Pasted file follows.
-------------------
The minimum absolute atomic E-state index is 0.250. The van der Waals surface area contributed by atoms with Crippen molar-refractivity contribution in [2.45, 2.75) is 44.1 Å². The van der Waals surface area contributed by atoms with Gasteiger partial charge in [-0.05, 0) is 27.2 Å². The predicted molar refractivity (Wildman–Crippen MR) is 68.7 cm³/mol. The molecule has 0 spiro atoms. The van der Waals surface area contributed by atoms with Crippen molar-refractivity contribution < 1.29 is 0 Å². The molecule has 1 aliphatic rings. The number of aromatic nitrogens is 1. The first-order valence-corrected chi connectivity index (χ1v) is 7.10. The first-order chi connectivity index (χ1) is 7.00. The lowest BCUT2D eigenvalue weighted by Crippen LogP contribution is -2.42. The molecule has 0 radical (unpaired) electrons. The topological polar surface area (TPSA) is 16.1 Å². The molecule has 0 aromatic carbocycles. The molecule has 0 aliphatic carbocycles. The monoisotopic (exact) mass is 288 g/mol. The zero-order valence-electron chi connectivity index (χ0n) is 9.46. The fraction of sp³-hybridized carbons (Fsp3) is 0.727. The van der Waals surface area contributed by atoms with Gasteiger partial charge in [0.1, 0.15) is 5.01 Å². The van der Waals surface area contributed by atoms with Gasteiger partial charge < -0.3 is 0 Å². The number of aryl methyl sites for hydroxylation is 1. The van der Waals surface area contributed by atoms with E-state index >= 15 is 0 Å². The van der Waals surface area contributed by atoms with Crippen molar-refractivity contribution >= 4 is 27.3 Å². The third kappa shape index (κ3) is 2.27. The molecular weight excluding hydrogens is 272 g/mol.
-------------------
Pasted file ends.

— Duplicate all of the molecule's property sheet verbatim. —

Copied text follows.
The minimum absolute atomic E-state index is 0.250. The van der Waals surface area contributed by atoms with Crippen molar-refractivity contribution in [2.45, 2.75) is 44.1 Å². The van der Waals surface area contributed by atoms with Gasteiger partial charge in [-0.05, 0) is 27.2 Å². The predicted molar refractivity (Wildman–Crippen MR) is 68.7 cm³/mol. The molecule has 0 spiro atoms. The van der Waals surface area contributed by atoms with Crippen molar-refractivity contribution < 1.29 is 0 Å². The molecule has 1 aliphatic rings. The number of aromatic nitrogens is 1. The first-order valence-corrected chi connectivity index (χ1v) is 7.10. The first-order chi connectivity index (χ1) is 7.00. The lowest BCUT2D eigenvalue weighted by Crippen LogP contribution is -2.42. The molecule has 0 radical (unpaired) electrons. The topological polar surface area (TPSA) is 16.1 Å². The molecule has 0 aromatic carbocycles. The molecule has 0 aliphatic carbocycles. The monoisotopic (exact) mass is 288 g/mol. The zero-order valence-electron chi connectivity index (χ0n) is 9.46. The fraction of sp³-hybridized carbons (Fsp3) is 0.727. The van der Waals surface area contributed by atoms with Gasteiger partial charge in [0.1, 0.15) is 5.01 Å². The van der Waals surface area contributed by atoms with Gasteiger partial charge < -0.3 is 0 Å². The number of aryl methyl sites for hydroxylation is 1. The van der Waals surface area contributed by atoms with E-state index >= 15 is 0 Å². The van der Waals surface area contributed by atoms with Crippen molar-refractivity contribution >= 4 is 27.3 Å². The third kappa shape index (κ3) is 2.27. The molecular weight excluding hydrogens is 272 g/mol.